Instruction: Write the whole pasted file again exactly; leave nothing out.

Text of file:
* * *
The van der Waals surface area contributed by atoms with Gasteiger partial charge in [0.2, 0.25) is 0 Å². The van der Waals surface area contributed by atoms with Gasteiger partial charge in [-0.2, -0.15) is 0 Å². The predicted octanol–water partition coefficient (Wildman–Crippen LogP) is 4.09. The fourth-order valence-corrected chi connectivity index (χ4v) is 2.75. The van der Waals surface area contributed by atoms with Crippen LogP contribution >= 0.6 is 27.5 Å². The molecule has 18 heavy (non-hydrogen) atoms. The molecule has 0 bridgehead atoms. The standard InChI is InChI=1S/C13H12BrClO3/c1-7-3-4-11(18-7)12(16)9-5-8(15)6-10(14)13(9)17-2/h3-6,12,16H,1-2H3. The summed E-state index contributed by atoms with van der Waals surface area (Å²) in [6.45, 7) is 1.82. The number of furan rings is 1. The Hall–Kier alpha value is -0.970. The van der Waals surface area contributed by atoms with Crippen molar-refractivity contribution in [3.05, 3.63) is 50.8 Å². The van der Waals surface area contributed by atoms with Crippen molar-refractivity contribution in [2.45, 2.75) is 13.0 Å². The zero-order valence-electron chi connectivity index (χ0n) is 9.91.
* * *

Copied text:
The van der Waals surface area contributed by atoms with Gasteiger partial charge in [0.2, 0.25) is 0 Å². The van der Waals surface area contributed by atoms with Gasteiger partial charge in [-0.2, -0.15) is 0 Å². The predicted octanol–water partition coefficient (Wildman–Crippen LogP) is 4.09. The fourth-order valence-corrected chi connectivity index (χ4v) is 2.75. The van der Waals surface area contributed by atoms with Crippen LogP contribution >= 0.6 is 27.5 Å². The molecule has 18 heavy (non-hydrogen) atoms. The molecule has 0 bridgehead atoms. The standard InChI is InChI=1S/C13H12BrClO3/c1-7-3-4-11(18-7)12(16)9-5-8(15)6-10(14)13(9)17-2/h3-6,12,16H,1-2H3. The summed E-state index contributed by atoms with van der Waals surface area (Å²) in [6.45, 7) is 1.82. The number of furan rings is 1. The Hall–Kier alpha value is -0.970. The van der Waals surface area contributed by atoms with Crippen molar-refractivity contribution in [3.05, 3.63) is 50.8 Å². The van der Waals surface area contributed by atoms with Crippen molar-refractivity contribution in [2.45, 2.75) is 13.0 Å². The zero-order valence-electron chi connectivity index (χ0n) is 9.91.